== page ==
Forefoot Surgery: Taking Your Toes Under the Knife
Bunions, hammertoes, curly toes, claw toes, mallet toes, overlapping toes…do you have toes that are anything but straight?Toe deformities can be painful and very inconvenient when it comes to finding shoes to accommodate them. They alter pressure distribution within the forefoot and cause corns, calluses, and nail deformities. In some instances, they progress to joint dislocation and arthritic joint changes. It’s important to know what conservative options your Frankston Podiatrist can offer you and when it may be time to consider surgical intervention.
From conservative management to surgical consultation.
For some, it is an almighty jump from seeing your podiatrist to seeing a surgeon regarding a painful bunion or hammertoe deformity, whereas for others, it seems like a more logical solution. Every person and their circumstances are different. Regardless of circumstance, it is always advised to seek conservative opinions on managing toe deformities first. A podiatrist can utilize conservative management measures to improve mobility and reduce pain. Measures might include padding, orthoses, splints, footwear modification and exercises to reduce the muscle imbalances that cause these deformities to begin with. Once these measures have been exhausted without improvement, only then, your podiatrist will recommend a surgical opinion.
Education on risks and benefits of forefoot and toe surgery is the next critical step your podiatrist will play a role in. Consultation with your podiatrist and surgeon should involve careful assessment of pain and its impact on your daily activities, the potential surgical outcomes and risks specific to the proposed surgical procedure and a discussion on realistic improvements in quality of life post-surgery, if surgery is indeed an option for you.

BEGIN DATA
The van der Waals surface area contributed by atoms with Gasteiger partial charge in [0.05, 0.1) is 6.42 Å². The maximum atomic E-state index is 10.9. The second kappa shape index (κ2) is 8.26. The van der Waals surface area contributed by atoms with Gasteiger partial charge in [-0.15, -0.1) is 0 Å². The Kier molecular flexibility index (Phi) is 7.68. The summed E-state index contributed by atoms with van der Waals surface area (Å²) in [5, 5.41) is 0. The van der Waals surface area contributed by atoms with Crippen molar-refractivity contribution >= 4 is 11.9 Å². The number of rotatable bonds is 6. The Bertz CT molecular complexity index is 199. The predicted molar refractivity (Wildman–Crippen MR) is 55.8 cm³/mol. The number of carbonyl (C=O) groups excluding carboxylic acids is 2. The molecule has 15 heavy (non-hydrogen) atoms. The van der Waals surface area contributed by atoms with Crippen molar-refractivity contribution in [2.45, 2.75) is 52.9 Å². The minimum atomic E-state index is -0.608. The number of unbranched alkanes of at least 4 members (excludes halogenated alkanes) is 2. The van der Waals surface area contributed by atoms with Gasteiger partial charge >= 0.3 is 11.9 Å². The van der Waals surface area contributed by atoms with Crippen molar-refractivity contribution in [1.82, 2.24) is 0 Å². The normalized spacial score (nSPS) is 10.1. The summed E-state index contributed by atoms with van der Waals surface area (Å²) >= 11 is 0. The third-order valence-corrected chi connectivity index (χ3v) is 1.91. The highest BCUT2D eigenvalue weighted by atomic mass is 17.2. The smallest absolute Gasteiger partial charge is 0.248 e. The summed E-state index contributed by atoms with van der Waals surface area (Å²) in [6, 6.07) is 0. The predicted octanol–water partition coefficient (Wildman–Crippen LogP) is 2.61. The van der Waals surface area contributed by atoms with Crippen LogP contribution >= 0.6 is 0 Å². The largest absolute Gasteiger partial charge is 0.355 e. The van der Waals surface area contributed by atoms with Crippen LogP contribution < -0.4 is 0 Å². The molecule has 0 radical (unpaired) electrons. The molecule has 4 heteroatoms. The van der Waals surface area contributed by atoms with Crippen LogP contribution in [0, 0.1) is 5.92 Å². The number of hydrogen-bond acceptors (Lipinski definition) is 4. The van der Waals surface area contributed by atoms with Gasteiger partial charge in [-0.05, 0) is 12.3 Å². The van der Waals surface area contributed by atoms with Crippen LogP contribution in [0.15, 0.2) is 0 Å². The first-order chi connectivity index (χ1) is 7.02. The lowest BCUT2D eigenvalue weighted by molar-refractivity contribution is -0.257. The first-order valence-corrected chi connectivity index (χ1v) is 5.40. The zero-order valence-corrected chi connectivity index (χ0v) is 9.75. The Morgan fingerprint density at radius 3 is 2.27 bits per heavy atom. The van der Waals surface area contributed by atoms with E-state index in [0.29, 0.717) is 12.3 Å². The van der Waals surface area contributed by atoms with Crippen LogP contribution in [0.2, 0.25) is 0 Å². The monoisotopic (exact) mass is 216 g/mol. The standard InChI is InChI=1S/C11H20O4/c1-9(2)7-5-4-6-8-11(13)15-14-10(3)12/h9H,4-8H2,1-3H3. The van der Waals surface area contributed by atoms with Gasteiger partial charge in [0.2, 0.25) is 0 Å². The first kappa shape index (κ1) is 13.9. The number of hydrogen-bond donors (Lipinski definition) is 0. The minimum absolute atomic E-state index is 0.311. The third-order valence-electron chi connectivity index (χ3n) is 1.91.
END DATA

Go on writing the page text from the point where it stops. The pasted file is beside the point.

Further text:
“A podiatrist can utilize conservative management measures to improve mobility and reduce pain.”
Common expectations for surgical outcomes include pain relief, improved mobility, improved shoe fitting and cosmetic improvement. There is definitely room to tick all of these boxes however surgical patients need to be aware, the recovery period can be just as critical as the surgical procedure itself in producing positive long term outcomes.
Depending on the complexity of the surgical procedure you undertake, you may be in hospital for a few hours, a whole day or overnight. Regardless of this always have help at home for afterwards. After surgery, rest is strongly advised initially so having home help whether it be a friend or family member will be crucial to ensuring you aren’t over doing in before the procedure has even had a chance to heal.
To improve mobility and help reduce complications of any forefoot surgery, it is important to also discuss a rehabilitation plan with your Podiatrist before and after the procedure. Rehabilitation will involve undertaking specific mobility and strengthening foot exercises both under supervision of your Podiatrist and at home.
Finally, be realistic about your recovery time. For example in most cases of bunion or hammertoe surgery, you will be required to wear a post-operative boot for up to five to six weeks following surgery. After that, your first transition is usually into a comfortable jogger with plenty of room in the toe box area. Further to that, it may be six months before you are able to wear fashionable footwear again and in some instances, this may not be recommended.